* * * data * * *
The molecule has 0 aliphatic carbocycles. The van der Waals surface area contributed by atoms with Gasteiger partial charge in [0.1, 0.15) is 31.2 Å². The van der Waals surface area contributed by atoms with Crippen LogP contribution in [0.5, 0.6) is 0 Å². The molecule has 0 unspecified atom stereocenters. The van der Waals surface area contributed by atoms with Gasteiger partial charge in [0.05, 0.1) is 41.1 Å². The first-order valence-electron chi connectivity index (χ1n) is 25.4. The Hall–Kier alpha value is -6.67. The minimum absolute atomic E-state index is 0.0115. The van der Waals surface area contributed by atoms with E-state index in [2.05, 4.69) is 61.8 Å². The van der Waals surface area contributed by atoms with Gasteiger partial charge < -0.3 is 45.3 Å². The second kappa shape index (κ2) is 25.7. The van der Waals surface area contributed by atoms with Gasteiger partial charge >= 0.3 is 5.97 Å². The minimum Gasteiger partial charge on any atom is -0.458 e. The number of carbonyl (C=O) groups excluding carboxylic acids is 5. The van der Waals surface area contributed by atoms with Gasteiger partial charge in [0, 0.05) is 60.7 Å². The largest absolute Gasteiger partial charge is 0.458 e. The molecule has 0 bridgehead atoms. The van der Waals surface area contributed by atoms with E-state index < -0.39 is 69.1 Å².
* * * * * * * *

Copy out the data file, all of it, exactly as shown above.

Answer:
The molecule has 0 aliphatic carbocycles. The van der Waals surface area contributed by atoms with Gasteiger partial charge in [0.1, 0.15) is 31.2 Å². The van der Waals surface area contributed by atoms with Crippen LogP contribution in [0.5, 0.6) is 0 Å². The molecule has 0 unspecified atom stereocenters. The van der Waals surface area contributed by atoms with Gasteiger partial charge in [0.05, 0.1) is 41.1 Å². The first-order valence-electron chi connectivity index (χ1n) is 25.4. The Hall–Kier alpha value is -6.67. The minimum absolute atomic E-state index is 0.0115. The van der Waals surface area contributed by atoms with E-state index in [2.05, 4.69) is 61.8 Å². The van der Waals surface area contributed by atoms with Gasteiger partial charge < -0.3 is 45.3 Å². The second kappa shape index (κ2) is 25.7. The van der Waals surface area contributed by atoms with Gasteiger partial charge >= 0.3 is 5.97 Å². The minimum Gasteiger partial charge on any atom is -0.458 e. The number of carbonyl (C=O) groups excluding carboxylic acids is 5. The van der Waals surface area contributed by atoms with Gasteiger partial charge in [0, 0.05) is 60.7 Å². The largest absolute Gasteiger partial charge is 0.458 e. The molecule has 0 bridgehead atoms. The van der Waals surface area contributed by atoms with E-state index < -0.39 is 69.1 Å².